My father just had a vertebroplasty for a vertebral fracture. Because he's so osteoporotic, much of the glue leaked out of the bone. Will this cause even more problems for him?Posted May 11th, 2006 by Matt
Vertebroplasty is the injection of a cement-like substance into the fractured vertebral bone. The goal is to strengthen the bone and reduce pain for the patient. With osteoporotic or brittle bones, the cement can leak out.
Problems can occur when this happens. The first problem is that the surgery may be considered a failure. If the cement doesn't give at least a partial repair of the fracture, then the patient may continue to suffer from the pain.
Bone fractures are common in the aging population. Anyone with osteoporosis or bone tumors is especially at risk. Vertebral (spine) fractures are painful and lead to deformity and reduced quality of life. Injecting cement into the fractured spine called vertebroplasty is one treatment option.
My father had some superglue injected into his spine. It’s supposed to help stiffen it up while he was healing from a vertebral compression fracture. He was no sooner home when he got a new fracture two bones below. How often does this happen? Can't they use this superglue before the bones break?Posted March 29th, 2006 by Matt
The procedure your father had was most likely called a vertebroplasty. A long thin needle is inserted into the bone. A strong cement or "superglue" is injected into the area. The cement fills in any cracks or fractures that may be present.
New fractures after vertebroplasty are actually fairly common. Doctors aren't sure if this is just a coincidence or not. The patient may have fractured in the new place even without the first fracture.
My mother fell and fractured her spine about two months ago. Despite drugs for pain and physical therapy exercises (which she doesn't do), she hasn't gotten any better. In fact, she's slowly losing her ability to get up and down off the toilet. What can we do?Posted March 29th, 2006 by Matt
Talk to her doctor about your concerns. If conservative care hasn't helped in four to six weeks, then surgery may be needed. The fact that she's losing function is a red flag.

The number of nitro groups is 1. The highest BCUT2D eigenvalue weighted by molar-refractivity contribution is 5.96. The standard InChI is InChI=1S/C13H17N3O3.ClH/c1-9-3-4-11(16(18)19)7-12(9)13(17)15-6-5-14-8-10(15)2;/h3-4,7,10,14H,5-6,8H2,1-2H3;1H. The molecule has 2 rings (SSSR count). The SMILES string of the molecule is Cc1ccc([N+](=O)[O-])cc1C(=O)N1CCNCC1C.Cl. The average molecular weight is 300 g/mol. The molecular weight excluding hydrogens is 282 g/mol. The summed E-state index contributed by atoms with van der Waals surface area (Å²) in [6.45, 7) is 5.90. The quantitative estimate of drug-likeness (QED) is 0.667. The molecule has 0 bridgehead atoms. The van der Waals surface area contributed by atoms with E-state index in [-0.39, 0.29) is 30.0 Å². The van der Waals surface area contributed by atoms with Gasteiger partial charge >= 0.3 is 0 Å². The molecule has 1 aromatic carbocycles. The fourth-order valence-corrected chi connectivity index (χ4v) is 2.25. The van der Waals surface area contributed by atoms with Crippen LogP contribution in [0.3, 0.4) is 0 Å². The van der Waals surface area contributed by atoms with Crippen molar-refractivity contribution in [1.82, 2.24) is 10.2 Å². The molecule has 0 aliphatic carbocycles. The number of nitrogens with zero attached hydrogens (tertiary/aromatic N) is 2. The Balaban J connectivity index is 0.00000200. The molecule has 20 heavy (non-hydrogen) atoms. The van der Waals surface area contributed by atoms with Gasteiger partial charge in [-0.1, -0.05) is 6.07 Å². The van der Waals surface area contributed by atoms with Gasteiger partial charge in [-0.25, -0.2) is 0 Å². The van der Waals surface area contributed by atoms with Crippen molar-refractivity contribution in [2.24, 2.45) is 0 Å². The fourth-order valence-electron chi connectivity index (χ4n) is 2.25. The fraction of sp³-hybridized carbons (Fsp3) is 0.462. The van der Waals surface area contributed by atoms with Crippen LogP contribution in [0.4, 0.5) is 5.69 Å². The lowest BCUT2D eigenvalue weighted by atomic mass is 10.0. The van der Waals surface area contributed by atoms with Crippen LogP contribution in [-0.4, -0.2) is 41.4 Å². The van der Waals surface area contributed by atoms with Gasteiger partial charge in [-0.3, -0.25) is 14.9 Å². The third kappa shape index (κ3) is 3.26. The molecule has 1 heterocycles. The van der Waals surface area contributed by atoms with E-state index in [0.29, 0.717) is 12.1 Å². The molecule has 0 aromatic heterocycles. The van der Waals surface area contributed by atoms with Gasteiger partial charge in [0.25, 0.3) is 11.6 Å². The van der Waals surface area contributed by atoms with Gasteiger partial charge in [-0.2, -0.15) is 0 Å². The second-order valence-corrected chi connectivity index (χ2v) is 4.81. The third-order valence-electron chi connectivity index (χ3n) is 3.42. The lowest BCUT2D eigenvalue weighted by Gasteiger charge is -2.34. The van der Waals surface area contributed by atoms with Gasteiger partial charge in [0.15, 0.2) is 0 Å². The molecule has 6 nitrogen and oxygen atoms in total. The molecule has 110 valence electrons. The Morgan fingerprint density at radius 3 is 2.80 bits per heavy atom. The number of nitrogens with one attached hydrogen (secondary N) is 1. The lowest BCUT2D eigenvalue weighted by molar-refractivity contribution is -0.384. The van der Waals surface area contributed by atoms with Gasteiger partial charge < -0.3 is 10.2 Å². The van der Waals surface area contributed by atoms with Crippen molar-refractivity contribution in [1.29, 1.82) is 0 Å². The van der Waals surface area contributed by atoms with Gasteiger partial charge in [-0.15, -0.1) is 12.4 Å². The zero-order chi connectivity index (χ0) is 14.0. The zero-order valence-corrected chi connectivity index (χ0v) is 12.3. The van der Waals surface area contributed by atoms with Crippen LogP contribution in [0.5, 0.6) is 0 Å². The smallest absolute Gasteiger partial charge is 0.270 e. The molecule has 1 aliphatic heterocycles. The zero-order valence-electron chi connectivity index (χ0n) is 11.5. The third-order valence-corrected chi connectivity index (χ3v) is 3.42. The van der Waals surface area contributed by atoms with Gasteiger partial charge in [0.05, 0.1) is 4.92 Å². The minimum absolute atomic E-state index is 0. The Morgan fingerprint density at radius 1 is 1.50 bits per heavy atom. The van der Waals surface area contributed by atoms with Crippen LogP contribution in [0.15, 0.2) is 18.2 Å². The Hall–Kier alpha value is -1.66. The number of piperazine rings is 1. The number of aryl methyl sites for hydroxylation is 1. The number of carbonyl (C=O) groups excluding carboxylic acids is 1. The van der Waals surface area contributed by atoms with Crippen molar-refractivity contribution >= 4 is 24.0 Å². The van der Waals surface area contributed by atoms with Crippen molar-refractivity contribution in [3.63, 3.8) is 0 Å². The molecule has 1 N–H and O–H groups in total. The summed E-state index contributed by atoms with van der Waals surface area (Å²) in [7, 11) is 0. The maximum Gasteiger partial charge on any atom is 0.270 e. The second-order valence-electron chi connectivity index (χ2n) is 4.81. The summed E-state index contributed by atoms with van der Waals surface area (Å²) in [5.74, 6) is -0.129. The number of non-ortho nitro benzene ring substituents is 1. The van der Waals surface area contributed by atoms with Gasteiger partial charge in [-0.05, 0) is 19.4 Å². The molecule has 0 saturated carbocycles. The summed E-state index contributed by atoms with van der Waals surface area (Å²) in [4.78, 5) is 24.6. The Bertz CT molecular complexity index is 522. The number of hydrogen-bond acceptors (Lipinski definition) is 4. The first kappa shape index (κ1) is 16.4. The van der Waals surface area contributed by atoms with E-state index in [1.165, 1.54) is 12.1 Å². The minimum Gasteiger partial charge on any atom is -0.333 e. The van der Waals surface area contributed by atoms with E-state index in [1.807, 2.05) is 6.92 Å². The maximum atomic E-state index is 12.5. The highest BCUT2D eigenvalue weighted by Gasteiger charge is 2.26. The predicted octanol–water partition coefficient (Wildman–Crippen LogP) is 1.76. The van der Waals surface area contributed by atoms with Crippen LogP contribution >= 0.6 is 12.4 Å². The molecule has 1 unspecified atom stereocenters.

If it hurts to move, the average older adult will stop moving. Motion, function, and strength are quickly lost and can be hard to get back. Any further treatment may be less successful because inactivity and decreased mobility has led to deconditioning.
The purpose of this study was to see if vertebroplasty can reduce pain and improve function in patients with compression fractures. Vertebroplasty is the injection of cement into the fractured vertebra to reinforce it. The cause of the fracture was osteoporosis related to aging.
My mother fell and fractured her spine in six places. She has such fragile bones they can't do a fusion or put a rod in her spine to hold it in place. The doctors talked about doing a vertebroplasty. They think it should be staged in two or three operations. Why can't they just do it all at one time?Posted January 6th, 2006 by Matt
Vertebroplasty is a good treatment option for vertebral fractures. Cement is injected into the bone through a tiny needle. It fills in the cracks of the fracture and helps hold the bone in place until the break can heal with new bone.
There are a few problems though. The cement can leak into the nearby soft tissues. It can put pressure on the spinal cord or spinal nerves. A small piece of cement can enter the blood supply and travel to the lungs causing a blockage like a blood clot.
My father-in-law has a compression fracture in his spine. He's asked me to research his treatment options. I've found out the latest is a minor surgery called vertebroplasty. What can you tell me about it?Posted January 6th, 2006 by Matt
Vertebroplasty is the use of cement injected inside the broken bone. It fills up all the cracks of the fracture and hardens to stabilize the bone. The idea was first tried in France in 1984 so it's been around more than 20 years.
My sister says she's got a problem called Thoracic Outlet Syndrome with neck and arm pain. Sometimes there's numbness and tingling in her hand. I suspect she is in an abusive relationship with her boyfriend. Can this syndrome be caused by physical abuse?Posted December 12th, 2005 by Matt
It's possible. When patients were surveyed in a recent study most reported a traumatic event as the initial cause of the problem. Car accidents and work-related incidents topped the list. Non-work related events are reported but the specifics aren't really clear.
Whoa! I never thought I'd have to write in for help like this but I need it. I was told I have thoracic outlet syndrome and that's what was causing my neck and arm pain. I had surgery to set the nerves free. I'm not any better. Now the surgeon wants to take a chunk of my rib out. How is that going to help?Posted December 12th, 2005 by Matt
We understand your frustration. Thoracic outlet syndrome (TOS) can be very difficult to evaluate and treat. The treatment should match the underlying cause but it's not always possible to know what the real problem is.
When surgery is indicated the surgeon might take a more conservative approach. Removing part of a rib can't be undone so rib-sparing surgery is often tried first. If the patient doesn't improve, then the second more advanced operation is still possible.
Whenever I wear a backpack (even a light one) the area just above my collarbone hurts and my right hand goes numb. What could be causing this?Posted December 12th, 2005 by Matt
You may be describing symptoms of a problem called Thoracic Outlet Syndrome (TOS). The major blood vessels and nerves to the arm and hand travel from the neck under the collarbone and down the arm.